Agamemnon's daughter, "Leto's Child, O Maid,
Save me, thy priestess! Bring me unto Greece
From alien land; forgive my theft of thee! 1400
Thy brother, Goddess, dost thou also love:
O then believe that I too love my kin!"
The mariners' pæan to the maiden's prayer
Answered, the while with shoulders bare they strained
The oar-blade deftly to the timing-cry. 1405
Nearer the rocks—yet nearer—came the bark.
Then of us some rushed wading through the sea,
And some held nooses ready for the cast.[57]
And straightway hitherward I sped to thee,
To tell to thee, O King, what there befell. 1410
On then! Take with thee chain and cord in hand.
For, if the sea-swell sink not into calm,
Hope of deliverance have the strangers none.
The sea's Lord, dread Poseidon, graciously
Looketh on Ilium, wroth with Pelops' line, 1415
And now shall give up Agamemnon's son
To thine hands and thy people's, as is meet,
With her who, traitress to the Goddess proved,
That sacrifice in Aulis hath forgot.


Chorus.

Woe is thee, Iphigeneia! With thy brother 1420
Caught in the tyrant's grasp shalt thou be slain!


Thoas.

What ho! ye citizens of this my land,
Up, bridle ye your steeds!—along the shore
Gallop! The stranding of the Hellene ship
Await ye there, and, with the Goddess' help, 1425
Make speed to hunt yon impious caitiffs down.
And ye, go hale my swift keels to the wave,
That, both by sea and coursing steeds on land,
These we may take, and down the rugged crag
May hurl them, or on stakes impale alive. 1430
You women, who were privy to this plot,
Hereafter, when my leisure serveth me,
Will I yet punish. Having now in hand
The instant need, I will not idly wait.


Athena appears in mid-air above the stage.


Athena.

Whither, now whither, speed'st thou this pursuit, 1435
King Thoas? Hear my words—Athena's words.
Cease from this chase, from pouring forth thine host;
For, foreordained by Loxias' oracles,
Orestes came, to escape the Erinnyes' wrath,
And lead his sister unto Argos home, 1440
And bear the sacred image to my land,
So to win respite from his present woes.
This is my word to thee: Orestes, whom
Thou think'st to take in mid-sea surge, and slay—
Even now for my sake doth Poseidon lull
To calm the breakers, speeding on his bark. 1445
And thou, Orestes, to mine hests give heed—
For, though afar, thou hear'st the voice divine:—
Taking the image and thy sister, go;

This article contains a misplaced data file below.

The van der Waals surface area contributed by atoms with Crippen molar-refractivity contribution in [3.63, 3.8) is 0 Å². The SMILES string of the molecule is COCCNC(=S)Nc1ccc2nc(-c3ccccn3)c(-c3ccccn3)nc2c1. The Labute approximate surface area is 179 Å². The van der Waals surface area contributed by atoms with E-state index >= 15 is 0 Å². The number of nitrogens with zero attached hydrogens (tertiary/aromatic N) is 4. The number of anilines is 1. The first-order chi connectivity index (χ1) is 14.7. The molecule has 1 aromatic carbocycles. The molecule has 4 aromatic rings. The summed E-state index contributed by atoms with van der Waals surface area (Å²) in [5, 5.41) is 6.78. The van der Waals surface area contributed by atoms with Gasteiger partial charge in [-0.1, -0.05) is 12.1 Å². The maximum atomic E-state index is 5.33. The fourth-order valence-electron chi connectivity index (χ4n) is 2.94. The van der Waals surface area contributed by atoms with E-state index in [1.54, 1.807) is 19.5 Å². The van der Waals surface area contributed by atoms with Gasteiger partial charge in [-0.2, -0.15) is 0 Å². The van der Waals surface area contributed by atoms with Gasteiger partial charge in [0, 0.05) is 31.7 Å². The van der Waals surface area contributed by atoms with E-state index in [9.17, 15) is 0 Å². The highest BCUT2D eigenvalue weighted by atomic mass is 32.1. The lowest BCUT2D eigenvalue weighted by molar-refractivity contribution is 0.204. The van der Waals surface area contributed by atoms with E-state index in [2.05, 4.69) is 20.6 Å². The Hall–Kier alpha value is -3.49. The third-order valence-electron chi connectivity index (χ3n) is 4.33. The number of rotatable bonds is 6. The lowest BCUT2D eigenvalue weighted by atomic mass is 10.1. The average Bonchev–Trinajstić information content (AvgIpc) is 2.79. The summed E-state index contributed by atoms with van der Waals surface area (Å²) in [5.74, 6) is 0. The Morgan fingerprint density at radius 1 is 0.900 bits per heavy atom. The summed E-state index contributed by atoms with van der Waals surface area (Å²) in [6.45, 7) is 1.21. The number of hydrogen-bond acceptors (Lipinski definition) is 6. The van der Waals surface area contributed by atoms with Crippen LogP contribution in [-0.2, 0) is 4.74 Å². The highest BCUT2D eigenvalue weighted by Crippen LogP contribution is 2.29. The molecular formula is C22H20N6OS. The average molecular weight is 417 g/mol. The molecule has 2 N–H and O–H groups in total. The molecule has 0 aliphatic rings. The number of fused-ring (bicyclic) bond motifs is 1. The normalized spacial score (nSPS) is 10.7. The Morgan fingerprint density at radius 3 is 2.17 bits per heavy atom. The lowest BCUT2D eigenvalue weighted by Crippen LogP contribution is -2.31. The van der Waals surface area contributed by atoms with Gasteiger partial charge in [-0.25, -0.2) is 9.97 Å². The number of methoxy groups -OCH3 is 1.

And when thou com'st to Athens' god-built towers,
A place there is upon the utmost bounds 1450
Of Attica, hard by Karystus' ridge,
A holy place, named Halae of my folk.
Build there a shrine, and set that image up,
Named from the Taurian land and from thy toils,
The travail of thy wandering through Greece, 1455
Erinnys-goaded. Men through days to come
Shall chant her—Artemis the Taurian Queen.
This law ordain: when folk keep festival,
In quittance for thy slaughter one must hold
To a man's throat the sword, and spill the blood 1460
For hallowing and the Goddess' honour's sake.
Thou, Iphigeneia, by the holy stairs
Of Brauron must this Goddess' warden be.
There shalt thou die, and be entombed, and webs
Of all fair vesture shall they offer thee 1465
Which wives who perish in their travail-tide
Leave in their homes. I charge thee, King, to send
Homeward these maids of Hellas from thy land
For their true hearts' sake. I delivered thee
Erstwhile, Orestes, balancing the votes 1470
On Ares' mount; and this shall be a law—
The equal tale of votes acquits the accused.
Now from this land thy sister bear o'ersea,
Agamemnon's son: Thoas, be wroth no more.


Thoas.

Athena, Queen, who hears the words of Gods, 1475
And disobeyeth them, is sense-bereft.
Lo, I against Orestes and his sister
Chafe not, that he hath borne the image hence.
What boots it to defy the mighty Gods?
Let them with Artemis' statue to thy land 1480
Depart, and with fair fortune set it up.
I unto happy Greece will send withal
These maids, according as thine hest enjoins;
Will stay the spear against the strangers raised,
And the ships, Goddess, since it is thy will. 1485


Athena.

'Tis well: for thee, for Gods, is Fate too strong.
Forth, breezes! Waft ye Agamemnon's son
To Athens: even I will voyage with him,
Keeping my sister's holy image safe.


Chorus.

Speed with fair fortune, in bliss speed on1490
For the doom reversed, for the life re-won.
Pallas Athena, Queen adored
Of mortals on earth, of Immortals in heaven,
We will do according to this thy word:
For above all height to which hope hath soared
Is the glad, glad sound to our ears that is given.

Hail, reverèd Victory:
Rest upon my life; and me
Crown, and crown eternally.

[Exeunt omnes.

 


  1. The modern Crimea.
  2. Or, reading πνευμάτων τε, "But, wearying mid dead calm and fitful gust," or, "But when, for adverse blasts, no ship might sail." (England).
  3. So MSS. Al. τέχναι "And Odysseus' wiles From her side drew me."
  4. So MSS. Nauck reads Ἀχαιοὺς, "from the Achaians' hands, Set in my place, etc."
  5. The name, "Tauropolia," would not lead strangers to suspect that it differed from the festivals of Artemis with which they were familiar in Greece.
  6. She sprinkled the victim with holy water, then cut a lock of hair from his forehead and cast it on the fire.
  7. Referring to the custom of averting the evil of bad dreams by telling them to the morning sun, which was regarded as dispelling the dark influences of night.
  8. A much-disputed passage, both as to text and interpretation. The above follows Paley. England's reading gives,

    "By ladder-escalade
    Shall we ascend? But how then let us down,
    Or force with levers the brass-welded bolts,